NEWS

a division of Home School Legal Defense Association
October 21, 1998

1997-98 Achievements in Congress

PREPARED BY THE NATIONAL CENTER FOR HOME EDUCATION,
A DIVISION OF THE HOME SCHOOL LEGAL DEFENSE ASSOCIATION


Religious Liberty Protection Act

HR.4019 / S.2148

SUCCESS

Description:
Designed to deal with the Supreme Court’s decision in the Boerne case, the bill attempted to restore the same religious liberty protections found in the Religious Freedom Restoration Act by extending the authority of the Federal government through the Commerce Clause of the Constitution

HSLDA Position:
HSLDA opposed the RLPA on the grounds that it violated principles of faith and federalism.HSLDA opposes the unconstitutional expansion of federal power through the Commerce Clause and we opposed “protecting“ worship by saying it is commerce.

Level of Success:
HSLDA lead the effort to oppose the RLPA. Succeeded in removing the offending interstate commerce section from House version; passed Subcommittee on the Constitution

Status:
Both the House and Senate held hearing specifically on the RLPA. The House subcommittee on the Constitution passed the substitute non-commerce version.

SUCCESS: It is likely that supporters will reintroduce the RLPA in the next Congress.


Ban on Federal Testing

(H.R. 2486/ S. 1215) and in Appropriations

SUCCESS

Description:
Prohibits the Department of Education from developing federalized tests without the consent of Congress.

HSLDA Position:
HSLDA opposes national testing because we do not recognize any federal authority over matters of education, and because a national test will lead to a national curriculum.

Level of Success:
The House bill passed (242-174), but there was no action in Senate.

In addition, language prohibiting the spending of funds for the development or implementation of national tests was included in the final omnibus appropriations bill for Fiscal Year 1999.

Status:
The testing ban language was included in the FY99 omnibus spending bill which passed the House on Oct. 20, 1998 (333-95) and passed the Senate on Oct. 21, 1998 (65-29). It was signed by the President on October 21, 1998.

SUCCESS


Vocational Education Reauthorization

SUCCESS

(H.R. 1853 / S. 1186) The Perkins Vocational Education Act / Workforce Investment Partnership Act

Description:
Reauthorized vocational education programs that are run by the federal government.HSLDA’s concern has been that these programs often link secondary education programs with adult school-to-work style programs.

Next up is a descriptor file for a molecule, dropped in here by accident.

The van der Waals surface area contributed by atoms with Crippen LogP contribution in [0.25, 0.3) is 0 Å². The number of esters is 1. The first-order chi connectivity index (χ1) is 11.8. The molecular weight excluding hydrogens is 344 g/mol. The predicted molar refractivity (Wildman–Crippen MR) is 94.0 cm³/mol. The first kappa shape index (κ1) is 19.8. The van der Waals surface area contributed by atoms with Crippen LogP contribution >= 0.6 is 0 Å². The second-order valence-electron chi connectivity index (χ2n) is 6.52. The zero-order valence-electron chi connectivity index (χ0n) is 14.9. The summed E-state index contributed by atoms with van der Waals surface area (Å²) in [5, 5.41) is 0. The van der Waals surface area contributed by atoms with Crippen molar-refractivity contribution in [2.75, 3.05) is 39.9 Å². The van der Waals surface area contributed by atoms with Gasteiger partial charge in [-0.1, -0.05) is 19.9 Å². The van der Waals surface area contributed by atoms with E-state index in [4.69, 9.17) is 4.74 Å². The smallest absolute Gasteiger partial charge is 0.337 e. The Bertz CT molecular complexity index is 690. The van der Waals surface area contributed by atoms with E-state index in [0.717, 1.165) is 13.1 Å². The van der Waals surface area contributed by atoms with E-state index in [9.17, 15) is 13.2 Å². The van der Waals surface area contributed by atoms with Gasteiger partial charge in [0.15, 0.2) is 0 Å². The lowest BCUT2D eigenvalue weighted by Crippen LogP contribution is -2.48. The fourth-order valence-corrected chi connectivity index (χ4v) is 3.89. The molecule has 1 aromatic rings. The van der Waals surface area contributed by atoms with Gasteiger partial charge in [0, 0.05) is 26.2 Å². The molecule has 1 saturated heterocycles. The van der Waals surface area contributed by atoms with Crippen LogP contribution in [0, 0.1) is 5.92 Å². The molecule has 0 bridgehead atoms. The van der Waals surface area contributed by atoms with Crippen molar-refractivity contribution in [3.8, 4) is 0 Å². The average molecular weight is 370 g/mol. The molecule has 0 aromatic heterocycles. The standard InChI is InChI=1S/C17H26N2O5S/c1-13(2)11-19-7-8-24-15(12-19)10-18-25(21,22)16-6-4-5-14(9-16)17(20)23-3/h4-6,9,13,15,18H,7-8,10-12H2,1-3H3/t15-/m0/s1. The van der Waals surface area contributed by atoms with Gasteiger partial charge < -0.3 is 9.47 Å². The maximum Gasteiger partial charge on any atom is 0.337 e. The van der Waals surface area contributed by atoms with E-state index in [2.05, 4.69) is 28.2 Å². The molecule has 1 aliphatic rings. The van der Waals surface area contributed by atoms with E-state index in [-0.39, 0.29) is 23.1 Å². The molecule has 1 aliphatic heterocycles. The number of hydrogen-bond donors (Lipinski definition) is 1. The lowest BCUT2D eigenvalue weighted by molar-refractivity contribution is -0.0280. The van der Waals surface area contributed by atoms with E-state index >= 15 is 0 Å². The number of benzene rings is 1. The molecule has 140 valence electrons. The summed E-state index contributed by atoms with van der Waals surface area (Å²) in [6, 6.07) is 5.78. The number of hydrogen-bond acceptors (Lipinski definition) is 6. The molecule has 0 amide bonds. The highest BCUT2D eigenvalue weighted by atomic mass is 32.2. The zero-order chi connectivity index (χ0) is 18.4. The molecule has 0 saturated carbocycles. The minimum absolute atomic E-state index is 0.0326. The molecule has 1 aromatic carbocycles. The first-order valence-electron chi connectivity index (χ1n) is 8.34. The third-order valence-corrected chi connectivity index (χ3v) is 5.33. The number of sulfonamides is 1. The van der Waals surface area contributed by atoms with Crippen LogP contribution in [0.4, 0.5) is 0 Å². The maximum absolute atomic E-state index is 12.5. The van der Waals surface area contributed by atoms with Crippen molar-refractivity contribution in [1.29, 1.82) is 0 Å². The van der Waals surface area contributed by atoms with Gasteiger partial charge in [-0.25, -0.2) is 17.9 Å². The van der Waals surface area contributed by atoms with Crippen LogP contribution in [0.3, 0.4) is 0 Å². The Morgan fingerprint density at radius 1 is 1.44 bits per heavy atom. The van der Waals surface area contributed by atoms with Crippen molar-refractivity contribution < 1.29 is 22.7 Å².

HSLDA Position:
HSLDA does not support the reauthorization of these federal vocational education programs. We did, however, work to include protections for home schoolers.

HSLDA worked hard to be sure that HR1853 - dealt with ONLY tradition vocation education

Level of Success:
Passed in the House and Senate.HSLDA was successful at retaining our protections in both the House and Senate versions including prohibitions on:
1.) applications to home schooling,
2.) requirements for certificates of mastery,
3.) Mandated career paths, and
4.) National databases.

Status:
Conference report passed the Senate on Oct. 8, 1998 by an Unanimous Consent Agreement, and passed the House by a voice vote Oct. 10, 1998.

SUCCESS: We are thankful that our protections and prohibitions are included.


Job Training Reauthorization

SUCCESS

(HR. 1385 / S.1186)
The Employment Training and Literacy Enhancement Act of 1997/ Workforce Investment Partnership Act

Description:
Reauthorized and consolidated adult job training programs that currently exist within the federal government.

HSLDA Position:
HSLDA did not support the reauthorization of these federal adult education programs. We did work to include certain protections for home schoolers in the final language and supported amendments that were added that removed dangerous language.

HSLDA worked hard to be sure that HR1385 - dealt with ONLY adult training.

Level of Success:
HSLDA was successful at retaining our protections in both the House and Senate versions:

1.) not applicable to home schools,
2.) funds cannot be used for school-to-work, and
3.) no funds can be used to create or implement curriculum.

Status:
Passed in the House July 31, 1998 (without objection) and Senate July 30, 1998 (Unanimous consent) and signed by the President on August 7, 1998.

SUCCESS: Language protecting home schoolers included in the final law.


Higher Education Reauthorization

SUCCESS

(HR6)

Description:
Reauthorizes certain aspects of higher education for federal programs including grants and scholarship programs.

HSLDA Position:
HSLDA does not support federal involvement in higher education.HSLDA opposes discrimination against home schoolers in regards to admission requirements and “Ability to Benefit” requirements that require home schoolers to get a GED in order to qualify for scholarships.